In the same context, this week, armed forces chief of staff Mahmoud Hegazy met with UN special envoy to Libya Martin Kobler as they reviewed and exchanged views regarding updates in Libya. The meeting was part of efforts to reach political concord in Libya.
Al-Sisi previously met Haftar on the sidelines of the Arab summit that took place in March in Jordan.
Furthermore, media outlets reported that Haftar and al-Serraj will have another meeting to continue their discussions this week in Cairo and that it will be attended by al-Sisi.
Egypt has been playing a main role in the Libyan crisis as it has started several initiatives to end the ongoing political and military conflict.
In February, Egypt tried to hold a meeting between the two rival Libyan leaders in Cairo but it failed when Haftar refused to meet Serraj.
Al-Sisi’s in Kuwait and Bahrain for Economic Support and Joint Security Cooperation
In the framework of enhancing relations with Gulf countries, al-Sisi ended his Gulf tour by visiting Kuwait and al-Bahrain.
In Kuwait and Bahrain, talks focused on a number of regional and international issues of common concern, the need to strengthen joint efforts to counter-terrorism and the concerted efforts of the international community to reach political solutions to the crises witnessed by some countries in the region;including the Palestinian conflict and the situations in Libya, Syria, Iraq and Yemen.
Moreover, talks focused on enhancing the economic relations between both countries. Egypt’s Minister of Trade and Industry Tarek Qabil said that al- Sisi’s visit to Kuwait and Bahrain is an important step towards achieving a qualitative leap in joint economic relations with the two countries.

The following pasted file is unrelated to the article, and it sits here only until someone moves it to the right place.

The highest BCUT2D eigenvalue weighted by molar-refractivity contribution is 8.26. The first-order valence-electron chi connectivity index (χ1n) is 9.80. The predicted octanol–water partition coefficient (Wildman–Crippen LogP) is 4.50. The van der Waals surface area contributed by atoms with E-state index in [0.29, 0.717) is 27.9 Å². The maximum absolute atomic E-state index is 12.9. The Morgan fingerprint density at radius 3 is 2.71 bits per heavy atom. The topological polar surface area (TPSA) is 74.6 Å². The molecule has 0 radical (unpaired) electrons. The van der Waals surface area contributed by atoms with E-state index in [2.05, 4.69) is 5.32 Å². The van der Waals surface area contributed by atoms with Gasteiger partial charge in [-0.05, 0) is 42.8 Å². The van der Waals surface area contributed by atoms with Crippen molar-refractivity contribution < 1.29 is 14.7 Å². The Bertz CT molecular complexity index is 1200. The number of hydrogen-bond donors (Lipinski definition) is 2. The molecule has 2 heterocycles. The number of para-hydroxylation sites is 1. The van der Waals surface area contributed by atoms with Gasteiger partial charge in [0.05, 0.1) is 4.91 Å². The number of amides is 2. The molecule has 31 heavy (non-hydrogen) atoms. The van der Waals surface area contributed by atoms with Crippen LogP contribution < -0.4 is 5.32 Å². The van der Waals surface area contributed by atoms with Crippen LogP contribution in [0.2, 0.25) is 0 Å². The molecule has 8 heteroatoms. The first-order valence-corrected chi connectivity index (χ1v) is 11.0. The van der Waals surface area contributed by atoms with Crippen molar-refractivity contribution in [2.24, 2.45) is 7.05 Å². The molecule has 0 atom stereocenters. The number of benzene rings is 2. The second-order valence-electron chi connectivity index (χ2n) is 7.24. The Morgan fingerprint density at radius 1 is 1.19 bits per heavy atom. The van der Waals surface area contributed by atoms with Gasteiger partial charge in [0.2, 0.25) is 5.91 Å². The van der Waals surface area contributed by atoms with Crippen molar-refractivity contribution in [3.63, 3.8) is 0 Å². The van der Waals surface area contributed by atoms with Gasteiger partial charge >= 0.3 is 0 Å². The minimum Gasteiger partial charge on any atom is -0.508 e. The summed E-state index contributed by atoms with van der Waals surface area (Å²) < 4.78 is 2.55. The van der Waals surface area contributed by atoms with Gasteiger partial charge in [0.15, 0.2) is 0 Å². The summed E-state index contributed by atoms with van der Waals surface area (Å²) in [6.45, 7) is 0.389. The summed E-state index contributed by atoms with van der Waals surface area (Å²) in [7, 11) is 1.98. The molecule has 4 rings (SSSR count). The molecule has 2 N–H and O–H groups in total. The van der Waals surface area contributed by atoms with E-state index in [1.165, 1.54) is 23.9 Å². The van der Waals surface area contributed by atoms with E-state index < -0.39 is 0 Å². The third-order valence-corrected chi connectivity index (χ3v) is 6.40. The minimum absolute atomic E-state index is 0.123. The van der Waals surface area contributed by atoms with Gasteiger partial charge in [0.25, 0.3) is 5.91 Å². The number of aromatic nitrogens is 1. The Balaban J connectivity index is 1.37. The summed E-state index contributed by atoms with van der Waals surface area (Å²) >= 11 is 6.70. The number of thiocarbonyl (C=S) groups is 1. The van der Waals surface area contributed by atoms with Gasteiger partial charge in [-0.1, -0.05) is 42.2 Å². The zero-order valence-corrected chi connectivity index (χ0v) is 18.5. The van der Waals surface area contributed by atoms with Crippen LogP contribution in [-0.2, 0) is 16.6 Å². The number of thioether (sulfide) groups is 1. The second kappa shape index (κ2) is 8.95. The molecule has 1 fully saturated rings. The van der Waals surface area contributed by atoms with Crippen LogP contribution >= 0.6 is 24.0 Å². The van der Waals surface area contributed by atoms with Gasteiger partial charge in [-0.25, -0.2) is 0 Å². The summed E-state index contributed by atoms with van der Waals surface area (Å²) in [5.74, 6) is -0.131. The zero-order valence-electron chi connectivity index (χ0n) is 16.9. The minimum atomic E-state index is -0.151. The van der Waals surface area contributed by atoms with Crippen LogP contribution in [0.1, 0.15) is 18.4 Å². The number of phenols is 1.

In addition, in Bahrain, Egyptian Ambassador to Bahrain Suha Ibrahim al-Far said that al-Sisi’s visit, “represents an opportunity for business interests on both sides in light of Bahrain’s recent development experiences and the country’s 2030 economic plan”.
The “Gulf National Security”: the key Message of Al-Sisi’s Visit
“The National Security of the Gulf States” was repetitive phrase at all of al-Sisi’s tour in the four Gulf states.
Al-Sisi has repeatedly said that the security of the Gulf states is also the security of Egypt, stressing that Egypt will not allow threats to the stability and security of its “brother countries in the Gulf.”
In fact, this was the key message to al-Sisi’s latest tour that is obviously based on new U.S administration’s vision in the region.
There is no doubt that the tour included economic negotiations, however the political dimension of this tour was more important as al-Sisi worked on ensuring that Egypt will be supporting the stability of the Arab Gulf region.
In this context, Al-Sisi’s Gulf tour aimed to send this message to the Gulf Sates that his country will defend their national security within the framework of U.S new administration to revive back the traditional Sunni Axis against Iran’s threat from one side, and the other challenges in the region as counter-terrorism.
In return, Al-Sisi would benefit from the Gulf economic financial support that would help Egypt revive back its economy, especially that the U.S is working on reducing the economic aid to Egypt to by half.
Accordingly, reviving the Egyptian Gulf relations will guarantee the continuous flow of financial support to al-Sisi regime even after the economic aid is cut off.
This week sources in Washington predicted that the US administration would reduce its economic aid to Egypt by half, registering $75 million instead of $150 million annually, while US military aid will stay at the same level, amounting to $1.3 billion.
On the sidelines of the door-knocking delegation in Washington, sources said that the reduction in US aid has nothing to do with the Egyptian-American political relation.
They also noted that there is a US trend to decline its aid to all countries, especially after the reduction of the US state department’s financial allocations by 29%.